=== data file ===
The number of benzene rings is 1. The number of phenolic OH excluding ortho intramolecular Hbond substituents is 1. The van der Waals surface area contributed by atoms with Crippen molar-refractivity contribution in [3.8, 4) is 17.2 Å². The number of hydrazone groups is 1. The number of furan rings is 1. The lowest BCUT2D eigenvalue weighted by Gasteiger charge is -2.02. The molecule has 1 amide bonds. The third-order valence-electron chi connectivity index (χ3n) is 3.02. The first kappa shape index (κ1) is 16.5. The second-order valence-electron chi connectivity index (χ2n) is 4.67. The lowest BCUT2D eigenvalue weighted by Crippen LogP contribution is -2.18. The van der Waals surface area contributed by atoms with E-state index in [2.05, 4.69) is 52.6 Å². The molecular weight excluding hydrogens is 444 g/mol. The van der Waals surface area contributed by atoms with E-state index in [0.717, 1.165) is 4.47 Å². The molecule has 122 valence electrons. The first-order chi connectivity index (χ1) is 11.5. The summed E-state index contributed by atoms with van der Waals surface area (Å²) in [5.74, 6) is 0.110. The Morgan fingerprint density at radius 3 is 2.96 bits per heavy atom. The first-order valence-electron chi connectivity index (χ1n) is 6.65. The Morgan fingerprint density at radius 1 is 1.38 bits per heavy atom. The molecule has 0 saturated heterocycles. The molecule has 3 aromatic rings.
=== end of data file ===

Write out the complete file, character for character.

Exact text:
The number of benzene rings is 1. The number of phenolic OH excluding ortho intramolecular Hbond substituents is 1. The van der Waals surface area contributed by atoms with Crippen molar-refractivity contribution in [3.8, 4) is 17.2 Å². The number of hydrazone groups is 1. The number of furan rings is 1. The lowest BCUT2D eigenvalue weighted by Gasteiger charge is -2.02. The molecule has 1 amide bonds. The third-order valence-electron chi connectivity index (χ3n) is 3.02. The first kappa shape index (κ1) is 16.5. The second-order valence-electron chi connectivity index (χ2n) is 4.67. The lowest BCUT2D eigenvalue weighted by Crippen LogP contribution is -2.18. The van der Waals surface area contributed by atoms with E-state index in [2.05, 4.69) is 52.6 Å². The molecular weight excluding hydrogens is 444 g/mol. The van der Waals surface area contributed by atoms with E-state index in [0.717, 1.165) is 4.47 Å². The molecule has 122 valence electrons. The first-order chi connectivity index (χ1) is 11.5. The summed E-state index contributed by atoms with van der Waals surface area (Å²) in [5.74, 6) is 0.110. The Morgan fingerprint density at radius 3 is 2.96 bits per heavy atom. The first-order valence-electron chi connectivity index (χ1n) is 6.65. The Morgan fingerprint density at radius 1 is 1.38 bits per heavy atom. The molecule has 0 saturated heterocycles. The molecule has 3 aromatic rings.